A switch at the helm activates the standard electric lift engine hatch revealing a wide open installation, leaving plenty of room for servicing the engines. There's plenty of space ahead of the engines and convenient steps lead into the compartment. Our test boat was fitted with a pair of 225-hp Mercury 4.3 L MPI engines turning Bravo III outdrives. Options allow for up to twin 300-hp engines from either MerCruiser or Volvo Penta. All optional engines come with dual prop lower units. Our test boat was also fitted with the optional 5 kW Kohler CO-Safe gas generator enclosed in a soundproof shield that was easily swallowed up in this cavernous engine compartment.
An automatic fire suppression system in the engine room is standard. The boat also comes standard with a hot water heater.
The companionway on our test boat was outfitted with optional hardwood steps that were packaged with the hardwood deck ($1,326) which replaces the standard fiberglass deck with removable 55-oz. carpeting. Courtesy lights were on the risers of the stairs and I'd like to see these stair treads be hinged to allow access to the void areas underneath for additional storage or perhaps a trash receptacle.
The cabin lights were conveniently -- and correctly! -- located right at the entrance to the companionway, just above a door leading to the ship's electrical panel. Why other manufacturers cannot grasp the concept of locating light switches at the entrance to a cabin continually escapes me. The cabin door screen is optional ($992) and should definitely be considered, unless owners would be more comfortable with the 10,000 BTU air conditioning/heating system ($4,905).
The mid-cabin is just one step down from the companionway and features 3'10" (1.17 m) of headroom. Chaparral correctly went with the primary configuration of seating making a secondary gathering area below decks. Naturally the area easily converts to a berth that comfortably sleeps two, and all it takes is inserting a pair of cross bars and relocating one of the seatbacks to a lowered position. Once complete the berth measures 6'4" x 3'9" (1.9 m x 1.14 m). The port bulkhead features dedicated space for a 22” (55.9 cm) flatscreen TV ($1,248). A curtain provides privacy and a bulkhead with door is offered as an option.
The salon and galley are basically a combined area with an L-shaped settee having storage underneath lying opposite the galley unit itself. I measured 6'3" (1.9 m) from the optional hardwood deck ($1,326) to the fiberglass headliner. There's plenty of cabinetry to the sides and above the settee and surprisingly, opening portlights are offered as an option ($217) in the galley and salon. Upholstery was plush with multiple tones and a quilted pattern seen on deck is continued here. Speakers are hidden in the sides of the overhead cabinets.
The galley to starboard seems modest but is appropriately sized for this boat. A solid surface counter offers a recessed stainless steel sink adjacent to a single burner electric stove. To the right of the stove is a powered vent but this is a location that I would seriously consider adding the optional opening portlight ($217) for improved ventilation. A microwave oven is mounted above, and below the counter is a stainless steel handrail and a single drawer and storage cabinet. The stainless steel refrigerator is just to the right.
At first glance the forward berth seems relatively short, and after measuring it I came to realize that it is in fact short. But, as it turns out, the design team at Chaparral was not out of their minds but instead thinking outside the box. A press of a button to the side of the berth elevates the forward salon seatback forming an extension to the berth, thereby increasing its size to 6'1" by 4'3" (1.9 m x 1.3 m).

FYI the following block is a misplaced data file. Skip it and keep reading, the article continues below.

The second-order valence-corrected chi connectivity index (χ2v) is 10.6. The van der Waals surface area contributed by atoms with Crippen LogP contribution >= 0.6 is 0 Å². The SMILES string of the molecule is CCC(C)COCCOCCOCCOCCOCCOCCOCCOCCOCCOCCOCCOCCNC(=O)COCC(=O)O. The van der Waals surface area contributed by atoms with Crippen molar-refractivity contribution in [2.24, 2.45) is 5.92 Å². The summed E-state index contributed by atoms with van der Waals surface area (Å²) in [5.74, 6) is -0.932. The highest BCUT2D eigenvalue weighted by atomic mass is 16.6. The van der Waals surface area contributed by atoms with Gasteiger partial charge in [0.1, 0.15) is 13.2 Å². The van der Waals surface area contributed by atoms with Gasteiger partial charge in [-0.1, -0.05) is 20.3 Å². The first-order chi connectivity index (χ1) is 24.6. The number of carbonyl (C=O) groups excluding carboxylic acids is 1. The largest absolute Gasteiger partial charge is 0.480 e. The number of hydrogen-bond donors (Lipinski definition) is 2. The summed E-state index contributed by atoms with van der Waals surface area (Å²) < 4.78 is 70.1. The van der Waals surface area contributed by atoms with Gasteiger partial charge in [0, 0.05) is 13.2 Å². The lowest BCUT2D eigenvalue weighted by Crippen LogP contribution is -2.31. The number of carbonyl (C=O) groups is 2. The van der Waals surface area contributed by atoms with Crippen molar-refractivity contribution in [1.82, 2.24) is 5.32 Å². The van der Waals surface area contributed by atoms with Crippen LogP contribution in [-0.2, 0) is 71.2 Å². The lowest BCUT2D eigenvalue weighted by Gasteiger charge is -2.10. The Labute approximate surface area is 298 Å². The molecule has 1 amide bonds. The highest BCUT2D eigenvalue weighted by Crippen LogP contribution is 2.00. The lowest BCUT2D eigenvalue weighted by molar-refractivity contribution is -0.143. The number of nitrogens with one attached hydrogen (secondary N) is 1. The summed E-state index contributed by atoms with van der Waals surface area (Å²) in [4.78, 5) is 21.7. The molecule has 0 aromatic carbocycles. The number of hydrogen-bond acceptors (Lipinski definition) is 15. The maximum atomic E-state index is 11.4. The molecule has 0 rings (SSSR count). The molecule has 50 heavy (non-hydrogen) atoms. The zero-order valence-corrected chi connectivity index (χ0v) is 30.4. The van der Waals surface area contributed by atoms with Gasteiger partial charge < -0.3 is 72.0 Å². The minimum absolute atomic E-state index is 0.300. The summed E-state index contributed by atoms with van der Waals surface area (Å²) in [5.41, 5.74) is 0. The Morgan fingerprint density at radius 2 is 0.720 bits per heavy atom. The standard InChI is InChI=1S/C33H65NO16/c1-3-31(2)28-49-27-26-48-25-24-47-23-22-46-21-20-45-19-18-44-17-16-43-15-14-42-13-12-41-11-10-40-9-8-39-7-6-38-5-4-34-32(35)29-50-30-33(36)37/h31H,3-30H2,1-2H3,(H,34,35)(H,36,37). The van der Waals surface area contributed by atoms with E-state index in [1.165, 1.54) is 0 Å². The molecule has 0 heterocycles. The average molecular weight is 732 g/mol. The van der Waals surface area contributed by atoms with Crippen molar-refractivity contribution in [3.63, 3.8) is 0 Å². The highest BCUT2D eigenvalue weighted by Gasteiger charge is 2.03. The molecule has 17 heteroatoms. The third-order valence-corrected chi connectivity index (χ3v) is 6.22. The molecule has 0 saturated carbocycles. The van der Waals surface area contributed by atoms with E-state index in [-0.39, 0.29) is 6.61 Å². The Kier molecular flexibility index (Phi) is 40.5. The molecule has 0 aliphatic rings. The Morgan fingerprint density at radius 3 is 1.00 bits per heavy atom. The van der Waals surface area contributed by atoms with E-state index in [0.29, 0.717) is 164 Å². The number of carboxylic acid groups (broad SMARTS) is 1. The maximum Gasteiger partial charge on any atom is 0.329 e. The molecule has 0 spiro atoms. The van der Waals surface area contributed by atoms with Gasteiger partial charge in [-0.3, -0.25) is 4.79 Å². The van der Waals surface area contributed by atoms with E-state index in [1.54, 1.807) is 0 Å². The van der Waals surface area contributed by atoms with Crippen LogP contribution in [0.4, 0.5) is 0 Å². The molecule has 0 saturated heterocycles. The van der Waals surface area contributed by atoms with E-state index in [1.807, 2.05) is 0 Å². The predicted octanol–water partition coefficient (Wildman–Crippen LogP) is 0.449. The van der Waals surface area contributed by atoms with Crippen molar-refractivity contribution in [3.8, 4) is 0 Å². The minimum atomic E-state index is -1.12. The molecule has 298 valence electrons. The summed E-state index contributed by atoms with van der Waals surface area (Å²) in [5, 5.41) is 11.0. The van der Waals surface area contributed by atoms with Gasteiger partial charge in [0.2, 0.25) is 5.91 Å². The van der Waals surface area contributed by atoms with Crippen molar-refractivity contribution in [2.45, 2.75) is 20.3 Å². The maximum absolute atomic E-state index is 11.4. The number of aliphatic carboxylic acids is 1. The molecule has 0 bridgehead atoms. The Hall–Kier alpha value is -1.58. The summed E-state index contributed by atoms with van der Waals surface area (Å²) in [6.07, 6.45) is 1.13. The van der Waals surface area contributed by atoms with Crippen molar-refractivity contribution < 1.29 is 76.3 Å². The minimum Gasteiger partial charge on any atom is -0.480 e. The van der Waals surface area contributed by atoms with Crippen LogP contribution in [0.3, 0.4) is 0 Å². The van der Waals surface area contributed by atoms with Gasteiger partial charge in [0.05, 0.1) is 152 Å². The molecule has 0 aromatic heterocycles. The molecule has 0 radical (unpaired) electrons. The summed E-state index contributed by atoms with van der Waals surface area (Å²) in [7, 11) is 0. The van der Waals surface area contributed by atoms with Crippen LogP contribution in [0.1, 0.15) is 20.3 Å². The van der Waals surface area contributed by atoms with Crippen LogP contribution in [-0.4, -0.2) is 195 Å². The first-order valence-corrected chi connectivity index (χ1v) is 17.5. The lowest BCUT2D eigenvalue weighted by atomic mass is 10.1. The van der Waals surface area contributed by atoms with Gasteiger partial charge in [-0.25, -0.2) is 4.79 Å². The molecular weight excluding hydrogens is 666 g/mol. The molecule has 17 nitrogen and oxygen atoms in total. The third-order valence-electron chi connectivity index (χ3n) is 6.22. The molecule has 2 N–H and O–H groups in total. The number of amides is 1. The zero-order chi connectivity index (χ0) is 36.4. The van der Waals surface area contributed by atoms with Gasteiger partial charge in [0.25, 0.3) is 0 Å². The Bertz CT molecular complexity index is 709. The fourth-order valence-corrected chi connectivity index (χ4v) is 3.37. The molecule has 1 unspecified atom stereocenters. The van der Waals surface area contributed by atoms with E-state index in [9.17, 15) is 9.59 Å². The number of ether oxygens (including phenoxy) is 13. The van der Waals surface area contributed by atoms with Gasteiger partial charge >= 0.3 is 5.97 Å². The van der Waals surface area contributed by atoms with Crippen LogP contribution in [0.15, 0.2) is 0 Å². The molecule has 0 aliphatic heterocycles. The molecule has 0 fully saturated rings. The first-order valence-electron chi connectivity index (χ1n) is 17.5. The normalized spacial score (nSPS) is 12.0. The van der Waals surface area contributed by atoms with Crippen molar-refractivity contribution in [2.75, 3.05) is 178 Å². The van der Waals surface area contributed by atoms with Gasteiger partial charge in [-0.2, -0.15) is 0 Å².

It's a clever setup that adds more useful space to the salon until the owners are ready to turn in for the night. Hanging cedar lockers are to port and additional storage is underneath the side shelves. Options include fitted sheets ($325) and an innerspring mattress with comforter ($1,069). Natural light comes in from dual portlights and an overhead hatch. Just to starboard is a cabinet housing the standard flatscreen TV and stereo/DVD player just above. A switch on the side panel rotates the TV from a position viewable from the forward berth to being viewable from the L-shaped settee.
The wet head is to starboard and features a stainless sink recessed into a solid surface counter with a pullout sprayer acting as the shower head. A standard electric exhaust fan was fitted along with the standard opening portlight. (High marks to Chaparral for the exhaust fan. Many very large, very expensive boats don't have them!) A VacuFlush head with holding tank, china bowl and level indicator are all standard. A gray water system ($997) and macerator ($772) are offered as options.
Base price for the Signature 310 is $200,957 when equipped with a pair of 225-hp Volvo Penta V-6 engines. At the top of the power plant food chain are a pair of 300-hp Volvo Penta V8-300 C EVC engines with OceanX (anti-corrosion) outdrives and joystick functionality for $236,452.
Overall we were very impressed with the layout and handling of the 310 Signature. Her attractive lines flow nicely through her design while her features and roominess make her a pleasure to be on.As this report points out there is lots of needed or useful equipment that comes standard on this boat and I am impressed with what Chaparral has put into this vessel. The builder has solved what is in my mind an unfortunate compromise that many express cruisers have, namely the port side lounger as a companion seat. Below the drop-down foot of the bed creates two more seats in the salon and makes the boat much more cozy and functional below than she would be without it. She is certainly a capable small cruiser and she should provide a young family with a lot of fun on the water. Certainly no matter what the size of one's check book, this boat can be owned with pride.
Test Result Highlights
- Top speed for the Chaparral 310 Signature (2013-) is 43.6 mph (70.2 kph), burning 33.30 gallons per hour (gph) or 126.04 liters per hour (lph).
- Best cruise for the Chaparral 310 Signature (2013-) is 28.5 mph (45.9 kph), and the boat gets 1.55 miles per gallon (mpg) or 0.66 kilometers per liter (kpl), giving the boat a cruising range of 165 miles (265.54 kilometers).
- Tested power is 2 x 225-hp MerCruiser 4.3L MPI.
Standard and Optional Features
|Outlet: 12-Volt Acc||Standard|
Boats More Than 30 Feet